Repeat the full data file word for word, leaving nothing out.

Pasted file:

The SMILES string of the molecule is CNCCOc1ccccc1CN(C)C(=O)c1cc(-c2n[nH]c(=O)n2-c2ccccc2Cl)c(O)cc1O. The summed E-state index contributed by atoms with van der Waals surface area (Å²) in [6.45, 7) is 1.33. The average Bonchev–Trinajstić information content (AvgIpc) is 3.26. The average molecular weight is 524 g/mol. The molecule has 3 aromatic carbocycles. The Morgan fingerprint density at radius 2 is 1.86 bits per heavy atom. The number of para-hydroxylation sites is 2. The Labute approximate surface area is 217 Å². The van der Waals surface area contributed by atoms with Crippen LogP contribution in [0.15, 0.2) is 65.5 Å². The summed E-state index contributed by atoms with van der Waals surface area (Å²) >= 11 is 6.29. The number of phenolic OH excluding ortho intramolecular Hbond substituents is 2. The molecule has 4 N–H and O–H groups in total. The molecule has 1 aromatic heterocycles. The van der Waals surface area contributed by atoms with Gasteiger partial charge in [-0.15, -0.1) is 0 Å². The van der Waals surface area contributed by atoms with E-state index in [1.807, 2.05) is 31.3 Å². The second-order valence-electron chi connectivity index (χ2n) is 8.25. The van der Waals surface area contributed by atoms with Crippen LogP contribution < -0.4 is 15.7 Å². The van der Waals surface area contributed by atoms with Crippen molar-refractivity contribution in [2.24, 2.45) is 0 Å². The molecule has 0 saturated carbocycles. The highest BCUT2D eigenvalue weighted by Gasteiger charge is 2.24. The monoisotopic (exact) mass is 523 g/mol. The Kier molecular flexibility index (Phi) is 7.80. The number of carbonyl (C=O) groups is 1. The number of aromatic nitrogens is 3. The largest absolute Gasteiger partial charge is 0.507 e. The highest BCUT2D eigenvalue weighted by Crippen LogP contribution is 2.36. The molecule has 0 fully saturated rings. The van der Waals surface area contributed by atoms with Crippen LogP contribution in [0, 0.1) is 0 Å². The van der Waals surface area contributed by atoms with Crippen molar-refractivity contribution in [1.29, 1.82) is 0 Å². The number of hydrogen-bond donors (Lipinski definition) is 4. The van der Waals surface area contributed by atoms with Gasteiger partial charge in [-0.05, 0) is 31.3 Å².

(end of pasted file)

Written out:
The SMILES string of the molecule is CNCCOc1ccccc1CN(C)C(=O)c1cc(-c2n[nH]c(=O)n2-c2ccccc2Cl)c(O)cc1O. The summed E-state index contributed by atoms with van der Waals surface area (Å²) in [6.45, 7) is 1.33. The average Bonchev–Trinajstić information content (AvgIpc) is 3.26. The average molecular weight is 524 g/mol. The molecule has 3 aromatic carbocycles. The Morgan fingerprint density at radius 2 is 1.86 bits per heavy atom. The number of para-hydroxylation sites is 2. The Labute approximate surface area is 217 Å². The van der Waals surface area contributed by atoms with Crippen LogP contribution in [0.15, 0.2) is 65.5 Å². The summed E-state index contributed by atoms with van der Waals surface area (Å²) >= 11 is 6.29. The number of phenolic OH excluding ortho intramolecular Hbond substituents is 2. The molecule has 4 N–H and O–H groups in total. The molecule has 1 aromatic heterocycles. The van der Waals surface area contributed by atoms with Gasteiger partial charge in [-0.15, -0.1) is 0 Å². The van der Waals surface area contributed by atoms with E-state index in [1.807, 2.05) is 31.3 Å². The second-order valence-electron chi connectivity index (χ2n) is 8.25. The van der Waals surface area contributed by atoms with Crippen LogP contribution < -0.4 is 15.7 Å². The van der Waals surface area contributed by atoms with Crippen molar-refractivity contribution in [2.24, 2.45) is 0 Å². The molecule has 0 saturated carbocycles. The highest BCUT2D eigenvalue weighted by Gasteiger charge is 2.24. The monoisotopic (exact) mass is 523 g/mol. The Kier molecular flexibility index (Phi) is 7.80. The number of carbonyl (C=O) groups is 1. The number of aromatic nitrogens is 3. The largest absolute Gasteiger partial charge is 0.507 e. The highest BCUT2D eigenvalue weighted by Crippen LogP contribution is 2.36. The molecule has 0 fully saturated rings. The van der Waals surface area contributed by atoms with Crippen LogP contribution in [0, 0.1) is 0 Å². The van der Waals surface area contributed by atoms with Crippen molar-refractivity contribution in [1.29, 1.82) is 0 Å². The number of hydrogen-bond donors (Lipinski definition) is 4. The van der Waals surface area contributed by atoms with Gasteiger partial charge in [-0.05, 0) is 31.3 Å².